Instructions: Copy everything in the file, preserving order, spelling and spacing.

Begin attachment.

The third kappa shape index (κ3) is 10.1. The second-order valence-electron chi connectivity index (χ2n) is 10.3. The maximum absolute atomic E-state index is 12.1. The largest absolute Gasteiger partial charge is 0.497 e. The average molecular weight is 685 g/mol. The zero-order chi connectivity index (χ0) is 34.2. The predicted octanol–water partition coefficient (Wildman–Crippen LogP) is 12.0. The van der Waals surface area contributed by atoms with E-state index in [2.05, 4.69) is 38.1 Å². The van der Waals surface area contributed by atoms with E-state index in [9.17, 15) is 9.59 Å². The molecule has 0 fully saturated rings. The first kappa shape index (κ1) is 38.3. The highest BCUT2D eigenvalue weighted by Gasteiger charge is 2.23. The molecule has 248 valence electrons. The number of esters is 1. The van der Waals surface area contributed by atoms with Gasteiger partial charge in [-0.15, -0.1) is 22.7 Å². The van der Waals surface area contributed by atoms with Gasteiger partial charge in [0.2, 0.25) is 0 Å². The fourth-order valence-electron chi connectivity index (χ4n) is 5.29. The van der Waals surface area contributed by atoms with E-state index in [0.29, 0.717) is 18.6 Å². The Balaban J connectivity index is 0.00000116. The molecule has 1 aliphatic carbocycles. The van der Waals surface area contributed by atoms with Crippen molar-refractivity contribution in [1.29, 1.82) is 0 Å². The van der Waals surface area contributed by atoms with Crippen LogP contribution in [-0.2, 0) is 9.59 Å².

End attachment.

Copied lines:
The third kappa shape index (κ3) is 10.1. The second-order valence-electron chi connectivity index (χ2n) is 10.3. The maximum absolute atomic E-state index is 12.1. The largest absolute Gasteiger partial charge is 0.497 e. The average molecular weight is 685 g/mol. The zero-order chi connectivity index (χ0) is 34.2. The predicted octanol–water partition coefficient (Wildman–Crippen LogP) is 12.0. The van der Waals surface area contributed by atoms with E-state index in [2.05, 4.69) is 38.1 Å². The van der Waals surface area contributed by atoms with E-state index in [9.17, 15) is 9.59 Å². The molecule has 0 fully saturated rings. The first kappa shape index (κ1) is 38.3. The highest BCUT2D eigenvalue weighted by Gasteiger charge is 2.23. The molecule has 248 valence electrons. The number of esters is 1. The van der Waals surface area contributed by atoms with Gasteiger partial charge in [-0.15, -0.1) is 22.7 Å². The van der Waals surface area contributed by atoms with Gasteiger partial charge in [0.2, 0.25) is 0 Å². The fourth-order valence-electron chi connectivity index (χ4n) is 5.29. The van der Waals surface area contributed by atoms with E-state index in [0.29, 0.717) is 18.6 Å². The Balaban J connectivity index is 0.00000116. The molecule has 1 aliphatic carbocycles. The van der Waals surface area contributed by atoms with Crippen molar-refractivity contribution in [1.29, 1.82) is 0 Å². The van der Waals surface area contributed by atoms with Crippen LogP contribution in [-0.2, 0) is 9.59 Å².